ting of the trough so thnt the lower
back corner Is tilted awny from the
side nt which the horse approaches the
trough the overilow may be rendlly
conducted away from tho trough and
the wet stamping plnce avoided. A
good plan Is to dig out the soil for n
. foot In the spot where the horHC
ure to devote to the pursuit of my ex- would stand while drinking nnd till it
Inamorata ; but being, two days ago, the with corirse gravel which would surely
happy possessor of certain coins of tho do away with the wet spots. Indian
realm, the fever suddenly seized upon me. npolls News.
So 1 Immediately consulted the pages of '
the 'Court Guide;' discovered that a Miss Alfnlfa Seed Teatlng-.
Grierson resided in Harley street: made Directions arc given by tho Texan
inquiries in the region of fiunkeydom, and station for testing the purity of alfalfn
discovered that it was a lady witli golden seed nml the wecd frequently
Lv Tt tlTZtZZl ' 'I th? T; fountl m It. tether with seeds some
pany of the gentlemen present, strolled ... , ,. . . ,
down Harley street. Just as we got with- tlmca used 08 1,8 ""''ants. mich as
In two doors of the house, who should bur clover nnd BwtHjt clover, arc de
issue forth from it, to step into the car- scribed.
riage that was waiting at the curb, but In 1905 tho station tested thlrty-
my lady herself, accompanied by the very two anmples of alfalfa seed obtained
old fellow I saw her with at the theater, from the wholesale houses of the
I pressed forward she turned her head State. In these samples thirty differ-
n my direction, and you should have seen cnt weed eiU were found. Tho per-
the expression of her face; heres my 4 . .
aristocratic friend, here, was standing ccn flf,cf "ad; tsh nml brokcn
close at my elbow ask him." vnrle1 from 0 to 20 cent Testing
(To be continued. 1 I the vitality of the seed Is also deacrib-
J cd. The results secured with the thlr-
iieartieM. ty-two samples showed their vitality
"Boss," said the fat beggar, "I nlu't or BCrmnatlng inwcr to vary from
had no food fur more'n twenty-four 405 to 00.5 por Mntt the mjm.
uonra'" , her bnvlng a vitality of over 80 per
"Well, well!" remarked Kidder. 'cent. The netua, vnIues of t!le
"Dat's de truth, boss, an' when I samples In percentages varied from
fink how well fixed I wuz onct it 39.0 to 00. The results In detail are
nakes a lump come in me front dat given In a tnble,
"Why do't you swallow the lump? Soil Treatment tor Porcine Hame.
Thnt might help Home." I An necount of Investigations for the
I control of rosette (Rhlzoctomln sp.) In
i.ond neport. lettuce and tomatoes, nnd of nematodes
"Tommy," said the teacher, "how jn crops grown under glass, Is given by
fast does sound travel?" 0hlo station.
"Well," replied Tommy, "It Just de- Experiments have been carried on
pendscui what kind of sound you for three years In testing soil sterlllza-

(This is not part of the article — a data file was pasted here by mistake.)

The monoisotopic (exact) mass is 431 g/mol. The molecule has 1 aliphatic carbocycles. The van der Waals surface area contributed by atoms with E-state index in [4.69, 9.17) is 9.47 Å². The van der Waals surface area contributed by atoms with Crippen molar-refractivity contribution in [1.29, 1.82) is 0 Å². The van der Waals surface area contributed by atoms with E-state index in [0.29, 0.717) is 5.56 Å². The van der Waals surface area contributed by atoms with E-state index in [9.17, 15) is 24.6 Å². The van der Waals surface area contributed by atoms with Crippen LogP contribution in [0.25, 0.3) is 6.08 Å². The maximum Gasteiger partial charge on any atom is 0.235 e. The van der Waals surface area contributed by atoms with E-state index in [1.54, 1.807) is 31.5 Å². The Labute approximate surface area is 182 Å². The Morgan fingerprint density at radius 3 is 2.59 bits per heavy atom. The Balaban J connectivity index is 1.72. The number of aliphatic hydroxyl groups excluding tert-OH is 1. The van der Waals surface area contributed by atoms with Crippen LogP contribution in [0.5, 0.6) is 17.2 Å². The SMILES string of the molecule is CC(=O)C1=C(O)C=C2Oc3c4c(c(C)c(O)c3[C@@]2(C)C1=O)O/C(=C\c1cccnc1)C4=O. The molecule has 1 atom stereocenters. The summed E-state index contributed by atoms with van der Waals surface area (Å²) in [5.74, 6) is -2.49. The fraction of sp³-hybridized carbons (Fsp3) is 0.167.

mLn,n'. , . , tIon wIth Btemn u,1(1 formalin, and the
"I don't understand you, Tommy." nuthor hM faund that for t, deHtruc.
me the whole neighborhood hears It In treatment and the steam treatment up-
n fmv riiltiiitna " .... '
TiOfl r tr. Itr. tT nli.nf ..111.. .
w vj i.uwiii. vu!ii :iui;!iuy, in
the case of nematodes,
Contlnttoua Corn Culture.
In tho spring of 18lM, nt tho lthtxlQ
Inland cxperlmont station, Professors
0. K. Adniiw and 11. J. Wheeler began
tho Htudy of tho continuous culturo of
corn on an ncro of soil tlint Is partly
a silt loam nnd pnrtly n light immly
lonm. In tho first two yonrs only chem
ical fertilizers wcro used, tho main
tenance of soil huinuB being placed
upon tho corn stubblo remaining upon!
tho field. Tho following two yours
hnlf of tho area was sown with crlm
son clover nt tho time of the last cul
tivation of corn and hnlf to rye, In
onler to compnro tho merits of a legu
mlnutis nnd nonloKumlnous crop an a
menus of maintaining noil humus.
Beginning with 1803, after the ex
periment wns In progress four years,
the first qunrter of tho aero pint wns
sown to crimson clover nnd the third
qunrter to winter ryo nt tho tlmo of
tho Inst cultivation of tho corn, whllo
the second and fourth qunrter ncro ro
celved no clover crop. In 1890 the
Inn'd wns limed to secure tho succesd of
A summary of tho results during the
twelve years the cxperlmont hnn been
conducted shows tho gnln from using
clover as n cover crop, after deducting
tho cost of tho seed, wns $50.2-1, or nn
nverngo of $4.10 er ncro annually,
compared with $4.28, or an nvorngo of
30 cents nu acre annually from using
The Enrlr I'ralta and Vesetable.
Ground Intended for onions should
bo plowed as early as tho weather will
nertnlt, as the onion crop Is the first to
go In. One method of producing onions
lit to sow tho needs In hotbeds and
transplant the small bulbs later. The
seeds may bo sown In tho hotbeds In
January or February. By thus grow
ing them there Is n saving of tlmo nnd
less dllllculty with weeds. If prefer
red, the onion sots mny bo procured
of seedsmen. In fact, onion nets should
now be In the ground. Plnnt the nets
In rows, placing them four Inches npart
In tho rows. The rows mny bo sufil
clently wide to penult of tho uso of a
wheel hoe. It Is Important to keep tho
grass from between the onions nn well
as to have the space between tho rows
clean. Onlous can endure frost, and
will start to grow almost as noon as
Get as vertical supports Iron pipes
two feet long, cut Jam tins In hnlf sim
ilar to tho Illustration. Place keroneno
and water In the tins. Tho perches
should not come within six Inches of
the walls. Then the red mite (snr-
coptes) or tick Is held at bay. Lime
washing tho house Is not necessary,
says J. A. C. F., writing from Colnc,
Victoria, Australia. In our country In
stead of using dropping (wards roofing
felt In sheets Is used. It folds easily,
does not rot, prevents tho Moor from
A VERMIN-mOOr BOOST,
being hollowed cheap, everlasting.
Trap nests of any sort nro not known
within fifty miles of this town.
135rutreu. Fttl,er' 01 Venk,
"a1 80C,C" ' l
1775 Bnttln of rin... - .
mont In 'Z.an
tawnlst nt Trafalgar, committed SI
a prisoner iu KurUnd
180f)Au,trIans dented by N.poieoa
w ""v-iinit-rif, Havana,
. ..... ....... VIll, irelilccas rtc
run in ingianu.
1&1- Gen. Pollock cntcrtd JtllaUUdl
wiui nm iroopK.
18aiVlrglnia seceded from the Union.
1874 Mad Lucas, the Hertfordshire her-l
urn, iramoriaiucd by Dickens, found
18S0 Afghans defeated by the Brltlih
at akuicu KheJ,